The insolvent trading law, as seen from the eyes of the Australian business community, was verging on draconian, penalising business failure heavily and stigmatising corporate insolvency beyond salvage. If, despite the best of plans, a business was heading for failure, the director had all the incentives to act conservatively rather than take bold decisions to lead the company back to recovery and risking their own personal wealth in the process.

All that changed with the new legislation that breathed fresh air not just into companies in distress, but also into the Australian business culture.


The Federal Government has amended The Corporations Act (2001) with the express aim of creating safe harbour for company directors. The important change to the law was that rather than focusing on punishing directors for corporate failure, the emphasis was now on rehabilitating companies in trouble.

The law, before the changes were brought in through Treasury Law Amendment (2017 Enterprise Incentives No. 2) Bill 2017, would hold the company director personally liable for the debt incurred by the company if the company went insolvent on account of the debt, or if the company was already insolvent at the time of the debt. Under section 588G of the Corporations Act 2001(Cth), this would also apply to cases where the director may have had prior knowledge of an impending insolvency.

What the law did, effectively, was to make the director responsible for preventing trading by the company in the event of impending insolvency. However, the law also assumed that the director would be able to anticipate insolvency beforehand, when in reality, corporate failure is put together only in hindsight. The director tries to keep the company afloat with the best of intentions rather than try to go through the motions and sail towards an apparently inevitable failure.

What has changed in safe harbour legislation?

One of the primary changes is that the director of an ailing company that seeks to restructure would not be held personally liable for debts incurred in the process of restructuring the company’s operations and setting its finances back on track. While it takes considerable planning and strategising to run a successful company, it is even more painstaking to put a restructuring plan together when the chips are down.

With the changes in legislation, safe harbour ensures that the directors are discharged of their personal liabilities in trading, provided the company undertakes measures that are legitimately directed towards restructuring outside of insolvency. This gives directors the freedom to act, make decisions, and execute turnaround plans without being weighed down by the prospects of personal liabilities attached to their actions.

Apart from such relief from personal liabilities of directors, ipso facto clauses involved in the event of insolvency would effectively be suspended. An ipso facto clause is aimed at terminating certain contracts in the event of insolvency, such as a company entering into voluntary administration or receivership. The stay on ipso facto clause means that, effective 1 July 2018, parties may not be able to rely on the right to terminate their contracts triggered by insolvency.

How to qualify for Safe Harbour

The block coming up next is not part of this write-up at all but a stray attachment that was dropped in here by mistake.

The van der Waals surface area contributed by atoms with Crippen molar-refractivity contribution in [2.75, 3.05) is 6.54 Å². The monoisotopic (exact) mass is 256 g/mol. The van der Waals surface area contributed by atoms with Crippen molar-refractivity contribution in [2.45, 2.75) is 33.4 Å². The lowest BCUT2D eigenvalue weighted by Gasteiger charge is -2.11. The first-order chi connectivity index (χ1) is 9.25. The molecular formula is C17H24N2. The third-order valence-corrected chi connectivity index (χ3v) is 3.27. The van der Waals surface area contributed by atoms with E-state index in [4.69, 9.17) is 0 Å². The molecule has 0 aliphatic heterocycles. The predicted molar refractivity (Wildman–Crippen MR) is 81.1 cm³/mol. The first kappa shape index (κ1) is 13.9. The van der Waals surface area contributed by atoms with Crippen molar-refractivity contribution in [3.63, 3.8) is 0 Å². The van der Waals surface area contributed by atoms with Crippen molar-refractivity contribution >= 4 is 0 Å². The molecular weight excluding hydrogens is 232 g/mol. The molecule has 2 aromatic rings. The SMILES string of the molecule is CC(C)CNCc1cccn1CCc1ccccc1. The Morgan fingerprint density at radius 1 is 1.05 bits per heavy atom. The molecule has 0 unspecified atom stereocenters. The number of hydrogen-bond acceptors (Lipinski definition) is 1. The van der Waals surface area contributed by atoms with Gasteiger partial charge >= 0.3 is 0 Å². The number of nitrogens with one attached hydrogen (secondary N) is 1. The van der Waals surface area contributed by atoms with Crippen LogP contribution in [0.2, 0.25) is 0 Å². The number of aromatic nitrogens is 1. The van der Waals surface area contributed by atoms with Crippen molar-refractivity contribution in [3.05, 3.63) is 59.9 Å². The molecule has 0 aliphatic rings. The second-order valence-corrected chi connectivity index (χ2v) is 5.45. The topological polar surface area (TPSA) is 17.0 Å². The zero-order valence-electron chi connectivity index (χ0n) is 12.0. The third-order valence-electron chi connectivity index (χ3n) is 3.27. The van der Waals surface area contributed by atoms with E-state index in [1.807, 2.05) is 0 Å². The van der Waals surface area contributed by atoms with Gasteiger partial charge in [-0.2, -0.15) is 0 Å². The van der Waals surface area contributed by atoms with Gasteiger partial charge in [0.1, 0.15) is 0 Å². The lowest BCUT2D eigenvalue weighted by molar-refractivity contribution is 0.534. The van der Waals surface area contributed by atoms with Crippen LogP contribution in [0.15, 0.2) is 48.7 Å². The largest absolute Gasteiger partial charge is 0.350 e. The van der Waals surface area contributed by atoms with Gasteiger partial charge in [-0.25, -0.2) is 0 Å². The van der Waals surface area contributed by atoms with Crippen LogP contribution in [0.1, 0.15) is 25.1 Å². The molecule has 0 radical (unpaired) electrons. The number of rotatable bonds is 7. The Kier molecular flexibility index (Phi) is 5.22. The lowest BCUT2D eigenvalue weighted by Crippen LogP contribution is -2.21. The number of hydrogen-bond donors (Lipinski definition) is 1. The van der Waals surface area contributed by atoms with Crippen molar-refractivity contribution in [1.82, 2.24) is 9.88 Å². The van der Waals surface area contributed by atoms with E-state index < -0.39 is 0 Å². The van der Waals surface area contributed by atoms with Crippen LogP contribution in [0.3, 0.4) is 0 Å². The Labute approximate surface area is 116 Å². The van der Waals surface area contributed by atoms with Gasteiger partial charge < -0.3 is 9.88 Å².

Despite the positivity brought about by safe harbour for directors, it should be clear that it is not a walk in the park to claim safe harbour. There are stringent measures in place to establish a course of action that is intended to steer a company away from its impending downfall. Some of the checks and balances used to establish this include the concept of recovery being ‘reasonably likely’, the hope for a better outcome, and the appointment of appropriate turnaround experts.

What is ‘reasonably likely’?

The idea is that safe harbour should not be a roadmap to disaster. What if the directors were given more time only to make things worse for the creditors? After all, when safe harbour is in place, creditors would not be able to hold anyone specifically responsible for the money lent to the company. Further, if the directors were particularly bad at discharging their responsibilities and were the reasons behind the downfall of the company in the first place, how could they be trusted with additional time and resources that they may not be accountable for? The chance of a recovery should be reasonably likely through the initiatives taken with the new turnaround plans, and this should be clearly demonstrated by the director.

Hope for a better outcome

The idea behind safe harbour is not to help the company trade its way to further misery. Rather, a course of action should be devised that would make it reasonably likely that following the course would lead to better results for stakeholders than the one that goes down the voluntary administration or liquidation paths.

Appoint the right advisors

One of the important requirements for directors to qualify for safe harbour is to appoint appropriately qualified turnaround management professionals. There are two aspects to appointing turnaround management professionals – to satisfy the legal requirements that are associated with safe harbour, and to successfully implement a turnaround that justifies the safe harbour provision.

How to secure safe harbour

Directors of firms entering safe harbour should provide demonstrable evidence to this effect, such as providing documents involved in contracting turnaround professionals, on advises sought, on business plans established etc. Further, any debts incurred should be directly or indirectly related to the turnaround plans. Maintaining transparency and accuracy of financial records, and ensuring fair conduct from employees form integral responsibilities of the director in devising the turnaround plan and securing safe harbour.